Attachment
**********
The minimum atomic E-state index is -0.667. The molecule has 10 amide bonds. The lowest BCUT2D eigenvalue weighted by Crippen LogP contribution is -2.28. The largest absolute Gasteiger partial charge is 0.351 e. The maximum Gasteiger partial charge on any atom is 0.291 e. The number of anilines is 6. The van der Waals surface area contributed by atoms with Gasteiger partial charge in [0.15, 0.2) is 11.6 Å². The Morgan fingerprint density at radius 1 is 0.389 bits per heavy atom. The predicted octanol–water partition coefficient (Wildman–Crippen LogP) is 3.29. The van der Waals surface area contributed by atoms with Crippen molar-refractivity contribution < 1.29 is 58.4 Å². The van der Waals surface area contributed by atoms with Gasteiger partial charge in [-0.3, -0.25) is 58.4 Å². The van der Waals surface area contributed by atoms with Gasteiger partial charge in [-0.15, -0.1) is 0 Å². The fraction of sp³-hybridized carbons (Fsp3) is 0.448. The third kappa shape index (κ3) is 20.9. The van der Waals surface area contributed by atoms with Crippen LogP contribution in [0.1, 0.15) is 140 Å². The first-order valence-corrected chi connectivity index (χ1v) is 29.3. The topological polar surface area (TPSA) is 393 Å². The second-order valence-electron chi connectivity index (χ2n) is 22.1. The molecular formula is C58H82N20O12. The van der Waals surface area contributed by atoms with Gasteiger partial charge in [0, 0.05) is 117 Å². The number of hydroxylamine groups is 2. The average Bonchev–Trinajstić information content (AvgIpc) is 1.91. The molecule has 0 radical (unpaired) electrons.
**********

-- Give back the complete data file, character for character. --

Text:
The minimum atomic E-state index is -0.667. The molecule has 10 amide bonds. The lowest BCUT2D eigenvalue weighted by Crippen LogP contribution is -2.28. The largest absolute Gasteiger partial charge is 0.351 e. The maximum Gasteiger partial charge on any atom is 0.291 e. The number of anilines is 6. The van der Waals surface area contributed by atoms with Gasteiger partial charge in [0.15, 0.2) is 11.6 Å². The Morgan fingerprint density at radius 1 is 0.389 bits per heavy atom. The predicted octanol–water partition coefficient (Wildman–Crippen LogP) is 3.29. The van der Waals surface area contributed by atoms with Crippen molar-refractivity contribution < 1.29 is 58.4 Å². The van der Waals surface area contributed by atoms with Gasteiger partial charge in [-0.3, -0.25) is 58.4 Å². The van der Waals surface area contributed by atoms with Gasteiger partial charge in [-0.15, -0.1) is 0 Å². The fraction of sp³-hybridized carbons (Fsp3) is 0.448. The third kappa shape index (κ3) is 20.9. The van der Waals surface area contributed by atoms with Crippen LogP contribution in [0.1, 0.15) is 140 Å². The first-order valence-corrected chi connectivity index (χ1v) is 29.3. The topological polar surface area (TPSA) is 393 Å². The second-order valence-electron chi connectivity index (χ2n) is 22.1. The molecular formula is C58H82N20O12. The van der Waals surface area contributed by atoms with Gasteiger partial charge in [0, 0.05) is 117 Å². The number of hydroxylamine groups is 2. The average Bonchev–Trinajstić information content (AvgIpc) is 1.91. The molecule has 0 radical (unpaired) electrons.